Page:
The Midnight Library by Matt Haig
The Midnight Library by journalist and mental health advocate Matt Haig is a thought-provoking page-turner for these uncertain times. With its short chapters, I would recommend this book to anyone finding it difficult to concentrate right now or those who want to read more but struggle to find the time.
Thirty-something Nora Seed finds herself in the Midnight Library – a sort of holding area between life and death – following a life of sadness and regret. In the Midnight Library, Nora gets the opportunity to try out all sorts of different lives to see what could have been if she had chosen different paths. If she’s enjoying a particular life, she will remain there, but as soon as the slightest ounce of disappointment sets in, she will return to the library.
Guided by her old school librarian, Mrs Elm, we see Nora move to Australia with her best friend, become an Olympic swimmer, and achieve fame as the lead singer of a rock band. We also see her live out more simple lives, from working at a local dog shelter to becoming a mother.
The Midnight Library is about letting go of regrets, but it also about hope and making the most of second chances. Despite the heavy subject matter, the story is surprisingly uplifting, and I was left with a sense of renewed hope and optimism for the future.
One of my favourite chapters – and perhaps my favourite of all Nora’s lives – was about her working as a glaciologist in the Arctic ocean. Unlike her other lives, this life runs for several chapters reflecting how much she, too, must have been enjoying this path.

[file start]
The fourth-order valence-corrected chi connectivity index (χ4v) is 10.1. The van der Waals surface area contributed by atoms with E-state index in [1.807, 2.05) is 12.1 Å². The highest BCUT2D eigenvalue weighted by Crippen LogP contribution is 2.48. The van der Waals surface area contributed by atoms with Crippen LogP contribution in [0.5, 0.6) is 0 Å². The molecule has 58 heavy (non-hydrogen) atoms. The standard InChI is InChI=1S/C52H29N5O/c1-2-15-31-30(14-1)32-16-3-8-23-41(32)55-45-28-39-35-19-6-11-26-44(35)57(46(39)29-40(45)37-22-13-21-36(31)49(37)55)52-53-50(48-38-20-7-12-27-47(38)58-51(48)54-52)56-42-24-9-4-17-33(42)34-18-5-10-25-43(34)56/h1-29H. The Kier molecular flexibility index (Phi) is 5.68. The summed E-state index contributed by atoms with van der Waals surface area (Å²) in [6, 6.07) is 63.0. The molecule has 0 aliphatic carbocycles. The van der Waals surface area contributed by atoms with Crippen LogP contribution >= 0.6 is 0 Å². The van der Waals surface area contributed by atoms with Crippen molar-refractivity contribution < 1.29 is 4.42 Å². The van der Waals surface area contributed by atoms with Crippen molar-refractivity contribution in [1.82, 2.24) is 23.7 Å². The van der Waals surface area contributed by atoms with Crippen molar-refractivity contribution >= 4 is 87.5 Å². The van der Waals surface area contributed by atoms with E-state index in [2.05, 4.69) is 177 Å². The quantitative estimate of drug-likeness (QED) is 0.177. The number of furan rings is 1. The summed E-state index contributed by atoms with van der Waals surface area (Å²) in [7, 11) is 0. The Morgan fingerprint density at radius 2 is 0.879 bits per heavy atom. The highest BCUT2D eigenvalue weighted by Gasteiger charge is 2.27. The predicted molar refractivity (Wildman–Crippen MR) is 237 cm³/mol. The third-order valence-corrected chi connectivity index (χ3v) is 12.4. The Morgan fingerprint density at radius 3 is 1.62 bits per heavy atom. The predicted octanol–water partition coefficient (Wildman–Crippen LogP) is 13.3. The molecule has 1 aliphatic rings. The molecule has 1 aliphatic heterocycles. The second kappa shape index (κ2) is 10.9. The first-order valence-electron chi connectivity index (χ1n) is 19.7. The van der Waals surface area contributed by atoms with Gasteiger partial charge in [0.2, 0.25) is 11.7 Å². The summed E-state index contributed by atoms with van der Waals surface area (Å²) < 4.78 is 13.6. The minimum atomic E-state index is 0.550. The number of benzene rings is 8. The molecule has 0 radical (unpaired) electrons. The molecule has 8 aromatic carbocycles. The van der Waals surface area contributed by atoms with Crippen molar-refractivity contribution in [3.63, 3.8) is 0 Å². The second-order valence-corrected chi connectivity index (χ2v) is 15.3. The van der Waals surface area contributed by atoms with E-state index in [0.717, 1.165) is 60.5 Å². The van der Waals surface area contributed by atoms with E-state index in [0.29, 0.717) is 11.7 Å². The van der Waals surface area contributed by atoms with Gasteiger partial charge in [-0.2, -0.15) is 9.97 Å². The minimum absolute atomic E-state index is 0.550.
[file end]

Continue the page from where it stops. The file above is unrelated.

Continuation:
Amusingly, this life only ended when Nora had disappointing sex with her crewmate and fellow ‘slider’ Hugo. ‘Slider’ is the name Hugo gives to people who have been suspended between life and death for some time, and it’s in this chapter that we learn there are other ‘sliders’, who all arrive in different places – from libraries to video stores to art galleries and even restaurants.
As the story develops, so do Nora’s thoughts and feeling about her life. Much of the first half of the book is about Nora trying to find a life that’s better than her root life; she even maintains (after trying out several of her lives) that she still wants to die. ‘Every possible life I could live has me in it,’ she said.
As Nora learns more about The Midnight Library, her attitude towards death begins to change. We see her come face to face with a polar bear and when Mrs Elm tells her there’s no way back home if she dies in another life, Nora remarks ‘that’s not fair!’. The book builds on this changing feeling, culminating in a social media post written by Nora entitled ‘A thing I have learned (written by a nobody who has been an everybody)‘.
Haig’s writing is beautiful, clear and elegant. Not only do his short chapters make his words more poignant, but they also make it easy for the reader to squeeze in a chapter on a lunch break or before going to sleep. I especially loved the single-page chapter entitled ‘Expectation‘, which is all about learning to accept yourself unconditionally, even if you are struggling:
There are not many books that I’ve read that can compare this to, but if you’re a fan of Matt Haig’s work (check out ‘How to stop time‘ and ‘Reasons to stay alive’) – or if you’re simply looking for something that will take you away from all the current uncertainty in the world – this is a must-read. 5/5